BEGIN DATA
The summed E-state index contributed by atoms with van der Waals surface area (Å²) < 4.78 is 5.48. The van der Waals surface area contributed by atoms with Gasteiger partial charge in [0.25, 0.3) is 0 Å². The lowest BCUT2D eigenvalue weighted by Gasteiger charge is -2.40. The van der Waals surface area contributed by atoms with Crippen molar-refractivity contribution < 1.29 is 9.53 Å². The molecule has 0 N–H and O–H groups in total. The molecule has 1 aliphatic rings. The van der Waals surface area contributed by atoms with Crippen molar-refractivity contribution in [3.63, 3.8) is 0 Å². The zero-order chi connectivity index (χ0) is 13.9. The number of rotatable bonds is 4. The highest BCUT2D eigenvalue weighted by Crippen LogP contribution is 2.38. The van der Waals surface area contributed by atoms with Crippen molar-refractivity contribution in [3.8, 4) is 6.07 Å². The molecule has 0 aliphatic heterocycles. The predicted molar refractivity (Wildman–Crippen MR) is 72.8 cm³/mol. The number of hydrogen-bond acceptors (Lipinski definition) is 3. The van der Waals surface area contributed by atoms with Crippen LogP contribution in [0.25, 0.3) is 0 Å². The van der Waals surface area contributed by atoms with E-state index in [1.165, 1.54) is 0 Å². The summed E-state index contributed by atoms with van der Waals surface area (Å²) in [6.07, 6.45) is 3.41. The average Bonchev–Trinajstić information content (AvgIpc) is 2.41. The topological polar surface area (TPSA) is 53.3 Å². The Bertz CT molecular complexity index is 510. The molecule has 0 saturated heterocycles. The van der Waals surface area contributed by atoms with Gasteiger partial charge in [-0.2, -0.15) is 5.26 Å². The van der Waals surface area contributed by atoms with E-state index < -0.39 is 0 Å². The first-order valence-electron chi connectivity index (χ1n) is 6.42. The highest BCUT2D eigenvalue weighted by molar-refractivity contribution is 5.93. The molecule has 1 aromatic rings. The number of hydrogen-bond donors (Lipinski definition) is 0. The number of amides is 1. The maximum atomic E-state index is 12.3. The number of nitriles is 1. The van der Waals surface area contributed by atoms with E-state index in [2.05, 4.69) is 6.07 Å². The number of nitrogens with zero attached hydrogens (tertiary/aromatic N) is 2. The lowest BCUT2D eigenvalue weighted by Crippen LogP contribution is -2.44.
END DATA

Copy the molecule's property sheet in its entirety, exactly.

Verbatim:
The summed E-state index contributed by atoms with van der Waals surface area (Å²) < 4.78 is 5.48. The van der Waals surface area contributed by atoms with Gasteiger partial charge in [0.25, 0.3) is 0 Å². The lowest BCUT2D eigenvalue weighted by Gasteiger charge is -2.40. The van der Waals surface area contributed by atoms with Crippen molar-refractivity contribution < 1.29 is 9.53 Å². The molecule has 0 N–H and O–H groups in total. The molecule has 1 aliphatic rings. The van der Waals surface area contributed by atoms with Crippen molar-refractivity contribution in [3.63, 3.8) is 0 Å². The zero-order chi connectivity index (χ0) is 13.9. The number of rotatable bonds is 4. The highest BCUT2D eigenvalue weighted by Crippen LogP contribution is 2.38. The van der Waals surface area contributed by atoms with Crippen molar-refractivity contribution in [3.8, 4) is 6.07 Å². The molecule has 0 aliphatic heterocycles. The predicted molar refractivity (Wildman–Crippen MR) is 72.8 cm³/mol. The number of hydrogen-bond acceptors (Lipinski definition) is 3. The van der Waals surface area contributed by atoms with Crippen LogP contribution in [0.25, 0.3) is 0 Å². The van der Waals surface area contributed by atoms with E-state index in [1.165, 1.54) is 0 Å². The summed E-state index contributed by atoms with van der Waals surface area (Å²) in [6.07, 6.45) is 3.41. The average Bonchev–Trinajstić information content (AvgIpc) is 2.41. The topological polar surface area (TPSA) is 53.3 Å². The Bertz CT molecular complexity index is 510. The molecule has 0 saturated heterocycles. The van der Waals surface area contributed by atoms with Gasteiger partial charge in [-0.2, -0.15) is 5.26 Å². The van der Waals surface area contributed by atoms with E-state index < -0.39 is 0 Å². The first-order valence-electron chi connectivity index (χ1n) is 6.42. The highest BCUT2D eigenvalue weighted by molar-refractivity contribution is 5.93. The molecule has 1 aromatic rings. The number of hydrogen-bond donors (Lipinski definition) is 0. The number of amides is 1. The maximum atomic E-state index is 12.3. The number of nitriles is 1. The van der Waals surface area contributed by atoms with E-state index in [2.05, 4.69) is 6.07 Å². The number of nitrogens with zero attached hydrogens (tertiary/aromatic N) is 2. The lowest BCUT2D eigenvalue weighted by Crippen LogP contribution is -2.44.